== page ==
Sometimes kitchens need an update, but it isn’t always in the budget to give your kitchen a complete overhaul like you could with Rockford contractors. When this is the case, simple DIY projects can make a huge impact on your space, without breaking the bank. An easy project that many homeowners take on is to repaint the kitchen cabinets. It is a simple project that can have the best results, and make it look like you spent a small fortune on a beautiful new look that you actually did yourself!
Before you start stripping the cupboards and whipping out the paint, there are a few things you should know. Wood, wood-laminate, and metal cabinets usually can be painted without much difficulty. Plastic laminate cabinets resist paint. Be sure that you know what product you are working with, and how it will react to paint before you get started.
Cabinets and drawers with a flat front are easy to repaint, but those with raised panels, routed profiles, or other architectural designs will require more prep-work and paint. Cabinets that are damaged, warped, or coming apart at the glue joints should be replaced. You can purchase new, unfinished doors and drawers and paint them along with your other cabinets.
The best applications for applying new paint to cabinets and drawers include spray paint, rolling, or brushing with either a natural or synthetic bristle brush or foam brush. The best applicator for your particular project may determine which method of application is best. No matter what method you choose, all have their own advantages and disadvantages. Choose the application that is best suited to the amount of woodwork to be repainted. Now that you have the necessary supplies, you are ready to begin painting!
Step 1: Remove Doors and Hardware
Before you begin painting, remove the doors from the cabinets, and remove all of the hardware (knobs, pulls, latches). Keep the hardware together by placing all pieces in a plastic bag where they will not get lost. It is also important to keep track of the doors and where they come off. Number the doors, or find another method of organization that will help you to remember which cabinet they belong to when it comes time to reinstall them. It is important to not mix up the doors, or the hinges may not line up properly when you reinstall them.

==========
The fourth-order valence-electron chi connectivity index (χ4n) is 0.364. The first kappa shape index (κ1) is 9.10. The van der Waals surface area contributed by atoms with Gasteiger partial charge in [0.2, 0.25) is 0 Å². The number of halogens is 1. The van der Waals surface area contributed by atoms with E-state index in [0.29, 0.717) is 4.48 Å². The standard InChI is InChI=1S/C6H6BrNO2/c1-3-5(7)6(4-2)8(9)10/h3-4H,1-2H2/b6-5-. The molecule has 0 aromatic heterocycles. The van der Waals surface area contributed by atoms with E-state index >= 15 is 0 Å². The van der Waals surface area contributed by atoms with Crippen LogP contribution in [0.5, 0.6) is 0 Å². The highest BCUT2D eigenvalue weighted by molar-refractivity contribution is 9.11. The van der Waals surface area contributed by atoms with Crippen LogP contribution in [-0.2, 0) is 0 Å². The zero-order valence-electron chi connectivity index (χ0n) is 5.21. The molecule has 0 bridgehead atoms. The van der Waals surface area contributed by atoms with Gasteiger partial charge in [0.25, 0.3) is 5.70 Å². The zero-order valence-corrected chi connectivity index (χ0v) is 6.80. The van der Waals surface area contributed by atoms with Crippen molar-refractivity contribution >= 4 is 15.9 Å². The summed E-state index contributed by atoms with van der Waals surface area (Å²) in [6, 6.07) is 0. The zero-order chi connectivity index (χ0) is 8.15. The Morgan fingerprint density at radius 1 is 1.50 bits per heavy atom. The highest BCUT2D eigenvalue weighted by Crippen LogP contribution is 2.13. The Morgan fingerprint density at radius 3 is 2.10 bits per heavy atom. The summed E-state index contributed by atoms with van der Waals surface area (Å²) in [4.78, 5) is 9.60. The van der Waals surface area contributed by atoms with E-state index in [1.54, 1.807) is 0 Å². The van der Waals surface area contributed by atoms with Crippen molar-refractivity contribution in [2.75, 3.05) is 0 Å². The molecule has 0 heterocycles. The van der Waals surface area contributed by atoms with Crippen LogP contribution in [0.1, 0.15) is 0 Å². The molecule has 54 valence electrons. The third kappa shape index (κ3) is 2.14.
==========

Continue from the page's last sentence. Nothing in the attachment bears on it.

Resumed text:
Step 2: Clean Surfaces
Because kitchens are work areas that get used frequently, grease, steam, and food are common. Before you begin the prep-work for the cabinets, take the time to clean all of the surfaces to remove anything from the cabinets that could prevent the paint from sticking.
Step 3: Sand Down Surfaces
Prior to applying paint, lightly sand down the doors and all surfaces that you will be painting. Use a wood sanding block to prevent rounding over the wood edges. There is no need to remove all of the old paint prior to applying new paint. Just sand down the surface to give the new paint a firm, clean base to adhere to. Once you have finished sanding down the surfaces, thoroughly vacuum the sanding dust from all surfaces. Be sure that there are no sanding remnants left on the surface prior to painting.
Step 4: Apply Primer
The final step in the prep-work prior to applying the new paint to cabinet doors and drawers is to apply a primer-sealer to the surface. Primer-sealers eliminate the need to sand and deglaze old finishes prior to repainting. Primer also provides a good base for semi-glass or water-based paints.
Step 5: Paint
When painting cabinets, start by painting the inside edges and opening of the face frames, then the outer cabinet sides, and then the front face frames. This allows you to work quickly, and enables you to correct any drips or smudges on the most visible areas of the cabinets. After painting the base of the cabinets, paint the doors and drawers, and any other pieces of wood or molding that go on the cabinets. For doors and drawers that have a raised or routed feature, be sure to flow paint into these areas, without letting the paint accumulate too much. When painting cabinets, it is important to apply paint in thin, light coats that cover all of the areas. Thin coats eliminate visible brush strokes, and dry quickly. Allow for paint to dry for a minimum of 4 hours between each coat. When completely dried, prepare the surface for the next coat by lightly sanding and wiping down the surface prior to applying additional coats of paint. In most cases, two coats of paint are plenty, but because kitchens take a beating, it doesn’t hurt to apply a third coat to the surface of your cabinets.
Congratulations! You now have a beautiful new look that makes your kitchen look fresh. But if your kitchen cabinets are beyond a simple DIY paint job and need to be replaced, a Rockford contractor can help you find affordable cabinets and install them, all while staying within budget and on schedule. Contact your local contractor today to get started on giving your kitchen the update that it so desperately needs!